Michelle Rempel Garner shows us what it’s really like to be a woman in politics in Canada

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Filmmaker Chloe Sosa-Sims follows three women in politics to show what it’s really like to be in this historically male-dominated career, including Canadian Conservative MP Michelle Rempel Garner, in pack hunting, as part of the Hot Docs 2022 festival.

“It’s a global phenomenon, the things that women face, if you look at what Hilary Clinton faced running for president,” says Jess Philips, Labor MP in the UK, at the start. of the documentary.

“She had to love, bake cookies and also be a lot more knowledgeable about foreign policy than Donald Trump had to be. No one expected him to put on an apron and walk around with Martha Stewart talking about her favorite cookie recipe, for goodness sake.

“Women, women of color, we work harder, we prepare harder, we build more relationships, we have to do all of these things because we know we are expected to fail,” Pramila Jayapal , Democratic Congressman in the United States. in Pack hunting.

Pramila Jayapal at the Medicare for All press conference in Washington, DC. in “Pack hunting” (Daniel Marc Froidevaux)

For Sosa-Sims, the purpose of this film, which follows the three women through their respective electoral campaigns, committed to their feminist ideals, regardless of their political affiliation.

“I was interested in exploring women and politics, sort of from a representational perspective, so I was more curious [about]how are women in leadership positions around the world,” said filmmaker Sosa-Sims Yahoo Canada. “I [needed] to find exceptional women who are actually in politics and who push against the political institution and challenge it in a way that I have never seen.

I thought they really represented that fiery spirit, and they were all trailblazers and change makers in their own way, though incredibly different… I got interested in the question, if you’re a strong-willed woman who enters politics, or just a foreigner entering politics, can you succeed and what does it look like? And what do you need to do to succeed and create change?Chloe Sosa-Sims, director of ‘Hunting in Packs’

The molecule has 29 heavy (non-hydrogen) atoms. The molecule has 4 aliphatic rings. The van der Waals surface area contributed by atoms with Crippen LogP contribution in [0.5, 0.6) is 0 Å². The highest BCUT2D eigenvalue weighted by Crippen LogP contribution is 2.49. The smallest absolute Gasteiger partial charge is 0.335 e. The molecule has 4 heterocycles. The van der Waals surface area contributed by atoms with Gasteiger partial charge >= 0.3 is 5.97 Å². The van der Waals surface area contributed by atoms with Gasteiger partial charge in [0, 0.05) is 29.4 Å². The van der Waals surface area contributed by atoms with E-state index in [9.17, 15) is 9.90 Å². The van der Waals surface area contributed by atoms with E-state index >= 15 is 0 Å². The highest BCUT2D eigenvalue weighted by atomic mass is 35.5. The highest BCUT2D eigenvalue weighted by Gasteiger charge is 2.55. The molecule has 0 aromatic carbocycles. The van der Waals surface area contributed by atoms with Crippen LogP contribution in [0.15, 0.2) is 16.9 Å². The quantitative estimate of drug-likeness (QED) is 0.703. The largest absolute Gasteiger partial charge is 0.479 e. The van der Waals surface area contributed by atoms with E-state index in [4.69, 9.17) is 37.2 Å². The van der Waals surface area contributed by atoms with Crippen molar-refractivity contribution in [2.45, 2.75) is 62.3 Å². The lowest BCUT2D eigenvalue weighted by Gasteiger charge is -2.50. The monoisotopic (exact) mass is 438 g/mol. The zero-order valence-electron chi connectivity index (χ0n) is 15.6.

Jess Phillips at an International Women’s Day march in London in

Jess Phillips at an International Women’s Day march in London in ‘Hunting In Packs’. (Lulu Wei)

While the movie is filled with incredibly important talk, Chloe Sosa-Sims gave Pack hunting a more whimsical, sort of absurd tone that gives the film a unique dynamic, without undermining anyone’s message.

“Having a more comedic and absurd tone, especially in the beginning, was important, just to showcase the circus that is politics,” she explained. “Politics is naturally a kind of absurd institution, so I wanted to emphasize that with humor.”

“I feel like I don’t normally connect with movies that are that serious in their attempt to look at gender issues or gender parity. I tend to connect with things a little more humorous or cynical, or using satire as a way to connect with the audience, so I wanted to bring that tone into the film as well.

“I have many other battles to fight”

At the start of this film, Michell Rempel Garner is honest that she regularly receives interview requests to talk about women in politics, but she is quick to say no.

“I don’t want to talk about it,” she says in the film. “I want to do my job, leave me alone.”

“Why does it have to be me? I have plenty of other stuff to do. I have a lot of other fights to fight that people are counting on me to fight.

In the end, what prompted the Canadian politician to agree to participate in Pack hunting is that she didn’t see the lens of the Sosa-Sims film as the typical angle she presented, which she described as “victim porn.”